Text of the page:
It was hard not to feel sad reading Michael Reid’s Bello column on Brazil’s former president Luiz Inácio Lula da Silva in The Economist. I have worked with Michael – when he was looking after the Americas desk in London – and always admired his writing and perspective.
The inaugural Bello column, a couple of years ago, was a thing of beauty.
This one on Lula was enough to make one weep. For one’s dreams. Having interviewed Lula in London at a time he could do no wrong, it is painful to think of this great progressive pragmatist laid low by something so ephemeral as “the good things of life”.
As Bello points out, “Lula is far from the first working-class hero to enjoy the good things in life.” Namely, alleged gifts from construction companies involved in the Petrobras bribery scandal. As also concealing ownership of a beachside apartment. All of these are rejected by Lula. He swears he is an honest man.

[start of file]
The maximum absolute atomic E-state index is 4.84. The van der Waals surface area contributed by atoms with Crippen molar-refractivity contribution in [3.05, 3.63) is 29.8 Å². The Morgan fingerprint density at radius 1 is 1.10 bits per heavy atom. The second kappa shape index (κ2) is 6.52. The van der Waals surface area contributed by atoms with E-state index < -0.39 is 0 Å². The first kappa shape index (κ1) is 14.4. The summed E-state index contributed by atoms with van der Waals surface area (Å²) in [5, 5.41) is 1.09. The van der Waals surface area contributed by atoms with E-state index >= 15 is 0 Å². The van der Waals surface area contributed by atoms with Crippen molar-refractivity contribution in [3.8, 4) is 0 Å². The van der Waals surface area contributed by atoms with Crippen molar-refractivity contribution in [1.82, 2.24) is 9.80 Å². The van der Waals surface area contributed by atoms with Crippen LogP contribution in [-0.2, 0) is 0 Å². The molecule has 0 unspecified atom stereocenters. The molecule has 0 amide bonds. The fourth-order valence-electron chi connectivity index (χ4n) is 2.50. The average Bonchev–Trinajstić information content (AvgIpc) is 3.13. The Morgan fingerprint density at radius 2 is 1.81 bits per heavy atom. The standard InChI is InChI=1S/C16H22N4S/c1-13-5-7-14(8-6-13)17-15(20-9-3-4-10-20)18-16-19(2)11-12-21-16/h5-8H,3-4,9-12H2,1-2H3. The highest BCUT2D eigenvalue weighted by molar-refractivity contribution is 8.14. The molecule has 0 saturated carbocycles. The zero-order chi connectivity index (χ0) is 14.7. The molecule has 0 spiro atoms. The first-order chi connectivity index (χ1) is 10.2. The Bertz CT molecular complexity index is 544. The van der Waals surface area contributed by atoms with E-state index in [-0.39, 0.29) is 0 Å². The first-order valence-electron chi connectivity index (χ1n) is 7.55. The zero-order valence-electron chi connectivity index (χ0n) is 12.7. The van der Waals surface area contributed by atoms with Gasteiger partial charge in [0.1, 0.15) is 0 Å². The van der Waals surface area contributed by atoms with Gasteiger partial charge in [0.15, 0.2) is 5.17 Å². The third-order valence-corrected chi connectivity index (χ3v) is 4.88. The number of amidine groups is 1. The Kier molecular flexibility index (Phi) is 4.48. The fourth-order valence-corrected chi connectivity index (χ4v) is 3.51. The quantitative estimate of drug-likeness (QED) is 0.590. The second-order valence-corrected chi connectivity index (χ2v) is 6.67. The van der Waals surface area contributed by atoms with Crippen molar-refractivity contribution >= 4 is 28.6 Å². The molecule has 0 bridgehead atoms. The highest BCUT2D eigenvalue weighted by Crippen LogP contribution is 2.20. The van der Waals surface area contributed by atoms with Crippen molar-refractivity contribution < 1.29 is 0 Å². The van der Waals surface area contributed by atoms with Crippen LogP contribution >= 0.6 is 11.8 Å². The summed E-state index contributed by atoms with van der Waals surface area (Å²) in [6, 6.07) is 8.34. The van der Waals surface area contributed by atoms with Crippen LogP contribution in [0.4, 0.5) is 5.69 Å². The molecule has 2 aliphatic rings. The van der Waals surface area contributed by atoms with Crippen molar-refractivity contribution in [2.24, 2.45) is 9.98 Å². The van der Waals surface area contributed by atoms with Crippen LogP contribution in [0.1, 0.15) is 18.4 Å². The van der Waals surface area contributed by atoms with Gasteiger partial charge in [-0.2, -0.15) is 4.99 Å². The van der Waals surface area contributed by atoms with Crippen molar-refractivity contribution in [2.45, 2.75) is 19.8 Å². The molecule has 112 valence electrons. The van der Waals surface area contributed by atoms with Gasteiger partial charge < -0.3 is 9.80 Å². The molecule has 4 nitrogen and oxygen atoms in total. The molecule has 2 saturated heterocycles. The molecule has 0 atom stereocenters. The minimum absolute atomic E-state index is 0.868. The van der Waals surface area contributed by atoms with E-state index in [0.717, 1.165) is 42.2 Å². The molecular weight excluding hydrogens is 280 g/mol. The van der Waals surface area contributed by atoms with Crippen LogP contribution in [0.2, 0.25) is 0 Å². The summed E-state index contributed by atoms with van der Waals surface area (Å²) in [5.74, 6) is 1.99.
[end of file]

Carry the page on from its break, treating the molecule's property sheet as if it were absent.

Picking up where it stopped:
But (and I say this with no joy), just days ago, I was chatting to a Brazilian ambassador in a place I don’t think it’s fair to name and he quietly agreed that it didn’t look good for Lula to be so desperate to take the position of chief of staff in the government of his embattled successor Dilma Rousseff.
Remember, Braziian law says that cabinet members can only be tried by the Supreme Court. Lula’s appointment appeared to suggest an unseemly scramble to stay out of reach of the law.
Lula, it’s fair to say, was long my hero. As Bello reminds us, he was the reason for big increases in the minimum wage and in social programmes. Coupled with a commodity boom, 30 million people were lifted out of poverty in the eight years that Lula was in office.
“He’s my man,” President Barack Obama once said. He’s my man, most Brazilians said. Now, the shattering of the dream.